Back on December 28, passengers on Aeroflot Flight 315 revolted before takeoff when they suspected their pilot was drunk.
It was the pre-flight announcement on the Moscow to New York flight that tipped them off that the pilot was in no condition to fly, at which point passengers pleaded with the crew.
Though at first passengers were told to “stop making trouble” by the crew and by a representative from Aeroflot’s head office, the red-faced pilot eventually staggered out of the cockpit to face the angry mob, promising that he would pass control over to the other three pilots on board.
Eventually, all four pilots were replaced.
It’s reported that at the time, an Aeroflot representative (actual Aeroflot logo, still in use today, below) sought to assure passengers that “it’s not such a big deal if the pilot is drunk.”
“Really, all he has to do is press a button and the plane flies itself,” the representative said. “The worst that could happen is he’ll trip over something in the cockpit.”
Weeks later, Aeroflot has issued a statement saying that pilot Alexander Cheplevsky might have suffered a stroke before the flight, explaining his slurred and garbled speech during the in-flight announcement.
Fast forward to New Year’s Day, when a Muslim family of nine was kicked off an AirTran flight after passengers reported hearing remarks about airplane safety and security. At the time, although the family—in which all but one was a U.S. Citizen—was cleared to fly after FBI questioning, AirTran refused to rebook them on another flight. It wasn’t until the next day that AirTran apologized and reimbursed the family’s airfare and rebooking fees.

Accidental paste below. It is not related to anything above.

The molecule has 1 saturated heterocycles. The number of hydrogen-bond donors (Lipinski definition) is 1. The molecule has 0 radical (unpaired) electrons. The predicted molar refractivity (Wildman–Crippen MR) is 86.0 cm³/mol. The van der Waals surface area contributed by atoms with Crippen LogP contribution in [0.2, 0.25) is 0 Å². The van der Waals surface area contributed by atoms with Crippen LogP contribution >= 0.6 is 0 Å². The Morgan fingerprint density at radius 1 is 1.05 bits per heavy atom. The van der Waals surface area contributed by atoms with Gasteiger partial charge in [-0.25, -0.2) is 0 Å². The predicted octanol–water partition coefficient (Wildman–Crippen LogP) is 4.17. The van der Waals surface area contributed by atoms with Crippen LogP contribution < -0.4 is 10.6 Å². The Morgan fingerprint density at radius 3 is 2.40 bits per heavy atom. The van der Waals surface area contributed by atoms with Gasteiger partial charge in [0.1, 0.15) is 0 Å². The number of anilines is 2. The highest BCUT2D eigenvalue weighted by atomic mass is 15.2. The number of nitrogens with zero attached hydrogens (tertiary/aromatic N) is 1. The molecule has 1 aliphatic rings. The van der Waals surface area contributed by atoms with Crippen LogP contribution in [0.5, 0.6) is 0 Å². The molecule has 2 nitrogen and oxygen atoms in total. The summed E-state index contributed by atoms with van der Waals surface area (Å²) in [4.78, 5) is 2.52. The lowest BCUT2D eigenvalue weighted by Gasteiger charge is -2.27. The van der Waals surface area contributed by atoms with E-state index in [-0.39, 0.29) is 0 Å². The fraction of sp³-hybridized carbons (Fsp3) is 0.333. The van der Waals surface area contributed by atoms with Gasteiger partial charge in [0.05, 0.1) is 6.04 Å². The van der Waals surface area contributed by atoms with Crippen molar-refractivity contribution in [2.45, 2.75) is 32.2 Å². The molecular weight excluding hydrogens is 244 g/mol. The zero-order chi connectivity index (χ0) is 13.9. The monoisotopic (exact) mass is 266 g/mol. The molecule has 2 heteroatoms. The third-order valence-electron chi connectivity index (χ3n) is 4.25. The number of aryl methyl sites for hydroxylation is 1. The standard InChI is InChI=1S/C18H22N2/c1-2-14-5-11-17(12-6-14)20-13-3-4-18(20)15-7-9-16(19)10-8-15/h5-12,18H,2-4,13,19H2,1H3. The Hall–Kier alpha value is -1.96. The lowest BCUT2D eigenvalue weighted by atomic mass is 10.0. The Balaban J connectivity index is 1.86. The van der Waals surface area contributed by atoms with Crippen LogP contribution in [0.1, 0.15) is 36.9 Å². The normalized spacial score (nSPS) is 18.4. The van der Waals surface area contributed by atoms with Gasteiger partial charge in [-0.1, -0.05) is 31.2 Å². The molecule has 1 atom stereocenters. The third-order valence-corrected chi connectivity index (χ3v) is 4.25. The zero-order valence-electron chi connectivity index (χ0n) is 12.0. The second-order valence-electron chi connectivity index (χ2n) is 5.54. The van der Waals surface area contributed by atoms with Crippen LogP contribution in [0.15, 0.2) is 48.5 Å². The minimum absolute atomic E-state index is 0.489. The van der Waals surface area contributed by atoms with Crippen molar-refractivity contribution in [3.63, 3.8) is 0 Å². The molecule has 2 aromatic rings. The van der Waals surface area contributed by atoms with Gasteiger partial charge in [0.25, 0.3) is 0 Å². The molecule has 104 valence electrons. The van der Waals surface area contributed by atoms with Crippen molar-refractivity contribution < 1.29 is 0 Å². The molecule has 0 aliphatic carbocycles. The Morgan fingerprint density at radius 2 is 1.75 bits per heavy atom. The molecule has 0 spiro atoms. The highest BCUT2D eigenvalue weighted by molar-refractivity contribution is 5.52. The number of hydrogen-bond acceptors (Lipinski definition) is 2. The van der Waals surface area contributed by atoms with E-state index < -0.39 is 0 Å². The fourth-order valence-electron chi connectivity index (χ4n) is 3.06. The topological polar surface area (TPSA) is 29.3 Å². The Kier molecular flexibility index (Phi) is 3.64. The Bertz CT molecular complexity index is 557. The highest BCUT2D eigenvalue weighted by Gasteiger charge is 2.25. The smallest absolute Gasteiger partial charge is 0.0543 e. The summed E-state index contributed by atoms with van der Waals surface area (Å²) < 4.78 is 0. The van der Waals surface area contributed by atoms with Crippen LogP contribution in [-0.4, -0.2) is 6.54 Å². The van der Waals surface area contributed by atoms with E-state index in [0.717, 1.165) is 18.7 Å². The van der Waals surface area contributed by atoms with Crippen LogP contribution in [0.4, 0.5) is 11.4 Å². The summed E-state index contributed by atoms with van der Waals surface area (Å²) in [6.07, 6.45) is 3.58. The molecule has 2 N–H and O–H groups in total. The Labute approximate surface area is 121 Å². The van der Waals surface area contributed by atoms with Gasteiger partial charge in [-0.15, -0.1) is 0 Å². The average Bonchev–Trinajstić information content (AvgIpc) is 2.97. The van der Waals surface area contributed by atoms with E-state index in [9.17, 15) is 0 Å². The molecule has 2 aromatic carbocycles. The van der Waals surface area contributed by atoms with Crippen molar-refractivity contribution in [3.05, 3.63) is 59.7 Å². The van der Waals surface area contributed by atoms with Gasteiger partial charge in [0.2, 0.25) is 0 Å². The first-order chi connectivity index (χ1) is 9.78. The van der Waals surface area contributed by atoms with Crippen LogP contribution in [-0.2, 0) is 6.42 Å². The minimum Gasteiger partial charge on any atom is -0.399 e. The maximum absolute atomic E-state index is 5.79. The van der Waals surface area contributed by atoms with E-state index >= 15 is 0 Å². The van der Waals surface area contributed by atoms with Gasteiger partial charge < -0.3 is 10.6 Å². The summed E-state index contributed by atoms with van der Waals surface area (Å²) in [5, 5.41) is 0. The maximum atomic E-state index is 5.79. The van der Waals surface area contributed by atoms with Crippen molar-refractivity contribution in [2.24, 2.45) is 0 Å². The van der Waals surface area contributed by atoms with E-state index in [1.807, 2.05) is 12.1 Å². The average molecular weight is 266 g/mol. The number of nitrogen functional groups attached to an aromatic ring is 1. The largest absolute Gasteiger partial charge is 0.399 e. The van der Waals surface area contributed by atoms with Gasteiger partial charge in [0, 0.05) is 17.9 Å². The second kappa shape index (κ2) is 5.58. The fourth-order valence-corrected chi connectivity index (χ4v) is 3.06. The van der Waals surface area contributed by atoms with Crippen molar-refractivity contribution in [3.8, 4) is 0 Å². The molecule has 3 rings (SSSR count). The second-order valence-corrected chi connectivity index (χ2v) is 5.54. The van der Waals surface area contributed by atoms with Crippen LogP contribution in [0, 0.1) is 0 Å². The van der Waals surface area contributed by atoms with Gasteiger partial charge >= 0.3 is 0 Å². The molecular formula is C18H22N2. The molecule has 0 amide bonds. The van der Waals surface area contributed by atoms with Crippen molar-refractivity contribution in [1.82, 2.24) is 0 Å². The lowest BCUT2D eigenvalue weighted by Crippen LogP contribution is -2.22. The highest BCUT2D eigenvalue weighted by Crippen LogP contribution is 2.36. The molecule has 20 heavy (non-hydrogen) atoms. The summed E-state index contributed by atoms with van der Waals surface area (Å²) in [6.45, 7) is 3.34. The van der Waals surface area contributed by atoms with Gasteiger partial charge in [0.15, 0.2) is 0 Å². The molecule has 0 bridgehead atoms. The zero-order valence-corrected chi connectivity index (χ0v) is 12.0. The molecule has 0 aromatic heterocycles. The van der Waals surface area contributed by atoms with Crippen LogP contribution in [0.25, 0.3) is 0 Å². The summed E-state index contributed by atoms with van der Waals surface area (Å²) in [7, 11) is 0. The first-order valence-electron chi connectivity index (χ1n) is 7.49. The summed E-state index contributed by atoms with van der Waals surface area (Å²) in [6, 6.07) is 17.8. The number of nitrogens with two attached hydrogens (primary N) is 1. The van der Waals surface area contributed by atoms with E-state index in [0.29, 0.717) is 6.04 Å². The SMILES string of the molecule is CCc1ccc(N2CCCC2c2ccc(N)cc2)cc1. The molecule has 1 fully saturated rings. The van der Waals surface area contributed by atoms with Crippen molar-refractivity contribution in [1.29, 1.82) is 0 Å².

In light of these similar reactions to two very different situations—one seemingly justifiable and the other sparking controversy over civil liberties—when is it appropriate to report your concerns (or start gathering an angry mob)? Do you know how to register a complaint or concern while still on a flight? Well, we didn’t either ….
The Department of Transportation first referred us to the Transportation Security Administration to register immediate concerns. However, according to TSA regional spokesman Nico Melendez, if you see an immediate threat to safety or security while a flight is on the ground, start by notifying the flight attendant; if that doesn’t get any results, call 911.
You can also report airlines or airport security threats with the TSA by calling its hotline at 866-289-9673—but, chances are, that’s not going to get you immediate results.
Passengers with concerns about airline safety issues should call 1-866-TELL-FAA (1-866-835-5322).
Have you ever gotten off a flight due to fear over the pilot or other passengers? Reported suspicious activity? Tell us about it in the comments box below.
By Sarika Chawla for PeterGreenberg.com.
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